Widespread confusion over preferential rents opens the door for rent hikes

Landlord attorneys and tenant attorneys disagree on preferential rents under the new law, leaving hundreds of thousands of leases up in the air and tenants caught in the middle
By Georgia Kromrei | July 19, 2019 07:00AM

A new rent law is causing confusion (Credit: iStock)

A new rent law is causing confusion (Credit: iStock)

Conflicting interpretations of a few lines of the new rent law is leading to widespread panic, with some landlords rushing to re-issue leases and others throwing caution to the wind and risking potential overcharge proceedings.

Real estate attorneys and tenant attorneys are at odds over how to interpret a key section of the new rent law: raising preferential rents to legal rents for lease renewal offers provided to tenants before June 14 on leases that are effective after the changes were signed into law.

Landlord attorneys say ambiguity in the law could mean landlords are stuck with the preferential rents on the 270,000 preferential rent leases in NYC in 2018, according to data from HCR provided by the RGB to The Real Deal. In 2017, Department of Homes and Community Renewal reported that the average preferential rent in Queens was $1,611.

Without guidance from the state agency that oversees rent regulated housing, some landlords are rushing to re-issue renewal offers for leases that go into effect after June 14, in light of stricter guidelines for overcharges. Sherwin Belkin, of law firm Belkin, Burden Wenig and Goldman, said that the legislature showed a “lack of understanding” of rental property management by making the law take effect immediately.

“These are very uncertain times. Until some of this shakes out, by either court decision or some guidance from the division of housing, my rule is be safe not sorry. We’re advising owners to re-issue renewal offers if the lease takes effect after June 14. To be safe they should use the preferential rent.”

Other landlords are digging their heels in, saying that since renewal offers provided before June 14 were proper, the new rules should only apply to new renewal offers going forward.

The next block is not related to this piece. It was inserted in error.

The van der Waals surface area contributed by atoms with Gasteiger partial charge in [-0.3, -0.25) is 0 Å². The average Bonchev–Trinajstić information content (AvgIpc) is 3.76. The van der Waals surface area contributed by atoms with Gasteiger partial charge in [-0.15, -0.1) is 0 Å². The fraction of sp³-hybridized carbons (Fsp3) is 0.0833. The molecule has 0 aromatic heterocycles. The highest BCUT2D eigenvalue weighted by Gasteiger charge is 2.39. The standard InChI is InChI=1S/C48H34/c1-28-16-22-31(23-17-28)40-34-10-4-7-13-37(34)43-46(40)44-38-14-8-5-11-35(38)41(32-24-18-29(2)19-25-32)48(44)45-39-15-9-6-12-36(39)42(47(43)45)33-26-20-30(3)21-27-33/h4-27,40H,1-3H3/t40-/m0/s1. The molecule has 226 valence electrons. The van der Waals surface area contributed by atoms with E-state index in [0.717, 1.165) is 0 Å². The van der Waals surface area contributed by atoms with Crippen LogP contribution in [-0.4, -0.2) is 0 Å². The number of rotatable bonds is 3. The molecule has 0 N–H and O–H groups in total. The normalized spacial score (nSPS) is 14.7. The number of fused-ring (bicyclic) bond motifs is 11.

TRD reviewed copies of leases from two tenants who say their landlord, LeFrak, is trying to skate the new rules and jack up their preferential rents. One LeFrak City tenant, who spoke on condition of anonymity, had a preferential rent of $2,296 on their June and July lease statements, and received a lease renewal offer in April for a new legal rent of $2,693 for a two-year lease — a 17% increase— which would go into effect on July 19. Another LeFrak City tenant, who spoke on condition of anonymity, received a renewal offer in July that showed an increase larger than the 1.5% or 2.5% that the Rent Guidelines Board instituted in June.

“In accordance with DHCR regulations, rent-stabilized lease renewal offers are prepared and distributed no less than 90 and no more than 150 days prior to lease expiration. Any June or July renewal offer was prepared as required well in advance of the passage of the new rent laws and followed the regulations in effect at the time the notice of renewal was sent,” a spokesperson for LeFrak said.

The spokesperson also noted that while they cannot comment on specific leases, they would meet with any residents to answer questions about renewal leases.

Even leases with renewal offers made prior to June 14th should adhere to the new framework, a spokesperson from Homes and Community Renewal said in a statement to TRD after this article was published.

“For tenants with preferential rents and who have a renewal lease with an occupancy date on or after June 14th, the new law applies,” said Brian Butry, a spokesperson.

Blaine Schwadel, from real estate law firm Rosenberg & Estis, said that after conversations about the new law, he and his colleagues are still unsure about how to interpret the new rule. That leaves it up to landlords to either raise preferential rents to legal rents and take the risk of potential treble charges down the road, or toe the line to the new rules.

“I know some owners are taking the position that since they were required to send out the offers before the rent laws changed, and it was sent during the appropriate window, under the old law, it was timely, proper, and that’s the position the owner will take. So I don’t know how it’s going to turn out.”

The law says that any tenant who is “subject to a lease on or after the effective date” or “is or was entitled to receive a renewal or vacancy lease on or after such date” must be charged the preferential rent. That language, said Ellen Davidson, a staff attorney at Legal Aid Society, is extremely clear.

“The law is very clear that if you have a renewal lease that goes into effect after June 14, it must be based on the pref[erential] rent and any increases from Rent Guidelines Board have to be on the preferential rent,” Davidson said. “And it’s true that the law rewrote the contracts— just like the change in the law in 2003 completely rewrote every preferential lease retroactively.”

Editor’s note: This article was updated on Friday, July 19 at 2:29 p.m. to include a statement from DHCR.